36 posts categorized "Lisa Daily"

January 04, 2010

Love, Friendship, & Backstabbing.

Love, Friendship, & Backstabbing.

By Lisa Daily

Love & Friendship:

Have you ever had your life get so crazy that it feels like you're struggling to breathe?

It's been a little crazy around my house lately.  Really crazy, in fact.

My fellow tarts, being the wonderful women they are, have graciously allowed me to give up my spot on the blog, so that I can focus more of my brain cells on the round-the-clock chaos at my house.

For this, I am grateful.

I am also grateful for the opportunity to blog here at the Lipstick Chronicles --I've had a fabulous time with all of you, and I will miss you very much.  I've never seen such a fantastic group of backbloggers anywhere.

I am also truly honored that you, the Tarts, asked me to blog with you in the first place.  You are wonderful, prolific, gifted writers -- and I am so thankful to know you all.

And in that spirit of friendship, love and kindness, I am going to use my very last post as a Regular Tart to introduce my very good friend Eileen Cook, who has a smart, funny book coming out this week. 

Eileen Cook and I met Sarah on the very same day.  Eileen & I were camped out on a hotel lobby couch after wandering around the RWA conference in San Francisco.  I was disappointed, because the one author I was dying to meet wasn't at her signing table.

I took a book anyway.  (As you all know, Tart books make lovely gifts.)

Ten minutes later, Sarah Strohmeyer plops down on the couch next to me, ticked off about being late to her signing.  (She'd been blogging.)  Eileen and I sympathized, and the three of us begin to joke around.

Sarah looks at the coffee table, points to The Sleeping Beauty Proposal and says, "Hey, that's my book."

I say something witty like, "Ohmigod.  You're the one author I was dying to meet."

The three of us gab for an hour or two, discover a mutual obsession with the movie Idiocracy, and Sarah tells us a story about the time Bill Clinton attempted to make a move.

It's always great when authors turn out to be as cool and interesting as their books.

Anyway, it felt like a full-circle kind of moment that this was my last official blog, and that Eileen has a YA book coming out this week called Getting Revenge on Lauren Wood.

Getting Revenge cover
Popularity is the best revenge.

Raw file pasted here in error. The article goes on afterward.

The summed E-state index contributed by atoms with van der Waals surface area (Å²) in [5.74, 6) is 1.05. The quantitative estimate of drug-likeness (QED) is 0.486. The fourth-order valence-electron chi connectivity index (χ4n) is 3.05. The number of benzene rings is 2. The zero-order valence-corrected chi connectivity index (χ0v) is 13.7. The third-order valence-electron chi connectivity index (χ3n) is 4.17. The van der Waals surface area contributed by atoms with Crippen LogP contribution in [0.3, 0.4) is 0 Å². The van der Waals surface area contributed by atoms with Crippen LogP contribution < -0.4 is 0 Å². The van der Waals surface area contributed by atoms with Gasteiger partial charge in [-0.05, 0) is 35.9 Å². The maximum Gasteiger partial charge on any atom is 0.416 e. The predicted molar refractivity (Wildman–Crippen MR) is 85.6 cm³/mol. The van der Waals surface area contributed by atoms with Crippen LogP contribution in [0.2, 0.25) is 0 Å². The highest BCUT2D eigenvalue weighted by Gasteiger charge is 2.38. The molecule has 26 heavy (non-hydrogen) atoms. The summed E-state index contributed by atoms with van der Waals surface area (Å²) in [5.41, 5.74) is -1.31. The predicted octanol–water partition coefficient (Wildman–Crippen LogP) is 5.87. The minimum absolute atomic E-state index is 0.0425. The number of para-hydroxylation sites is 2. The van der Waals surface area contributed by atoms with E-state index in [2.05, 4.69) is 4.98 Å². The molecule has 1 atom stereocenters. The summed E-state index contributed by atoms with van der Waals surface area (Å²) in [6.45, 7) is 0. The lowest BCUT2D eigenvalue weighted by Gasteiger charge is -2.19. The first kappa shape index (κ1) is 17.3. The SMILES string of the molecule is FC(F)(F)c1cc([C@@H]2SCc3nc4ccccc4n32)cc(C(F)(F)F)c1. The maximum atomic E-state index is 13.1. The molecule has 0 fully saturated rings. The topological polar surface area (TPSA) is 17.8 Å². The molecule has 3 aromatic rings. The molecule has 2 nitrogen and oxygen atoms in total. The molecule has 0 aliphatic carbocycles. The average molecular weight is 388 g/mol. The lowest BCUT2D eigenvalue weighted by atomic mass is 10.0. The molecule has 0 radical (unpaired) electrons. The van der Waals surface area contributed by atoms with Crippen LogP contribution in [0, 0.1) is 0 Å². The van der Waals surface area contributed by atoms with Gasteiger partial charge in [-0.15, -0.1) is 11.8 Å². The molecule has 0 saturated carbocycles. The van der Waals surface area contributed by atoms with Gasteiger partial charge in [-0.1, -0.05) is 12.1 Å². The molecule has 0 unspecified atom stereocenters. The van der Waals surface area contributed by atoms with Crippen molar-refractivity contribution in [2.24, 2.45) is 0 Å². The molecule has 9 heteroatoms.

In the final weeks of eighth grade, Lauren Wood made a choice. She betrayed her best friend, Helen, in a manner so publicly humiliating that Helen had to move to a new town just to save face. Ditching Helen was worth it, though, because Lauren started high school as one of the It Girls--and now, at the start of her senior year, she's the cheerleading captain, the quarterback's girlfriend, and the undisputed queen bee. Lauren has everything she's ever wanted, and she has forgotten all about her ex-best friend.

But Helen could never forget Lauren. After three years of obsessing, she's moving back to her old town. She has a new name and a new look, but she hasn't dropped her old grudges. She has a detailed plan to bring down her former BFF by taking away everything that's ever been important to Lauren—starting with her boyfriend.

Lisa:  Have you ever sought revenge like a character in the book?


Obviously, due to legal implications there is no way I’m going to admit to anything.  If you crossed me earlier in life and now that you’ve read the book you’re wondering if what happened with your favorite pair of jeans maybe wasn’t an accident… well, I can neither confirm nor deny anything.

What should be clear is that people shouldn’t mess with us writer types. We’re a lethal combination of overly sensitive and creative. Our imaginations are capable of creating entire new worlds, people, and futures. Coming up with a way to mess someone up is practically easy. Luckily, we’re typically satisfied to have those that cross us have their brains sucked out of their nostrils by hungry zombies on the page and don’t need to take our revenge into the real world.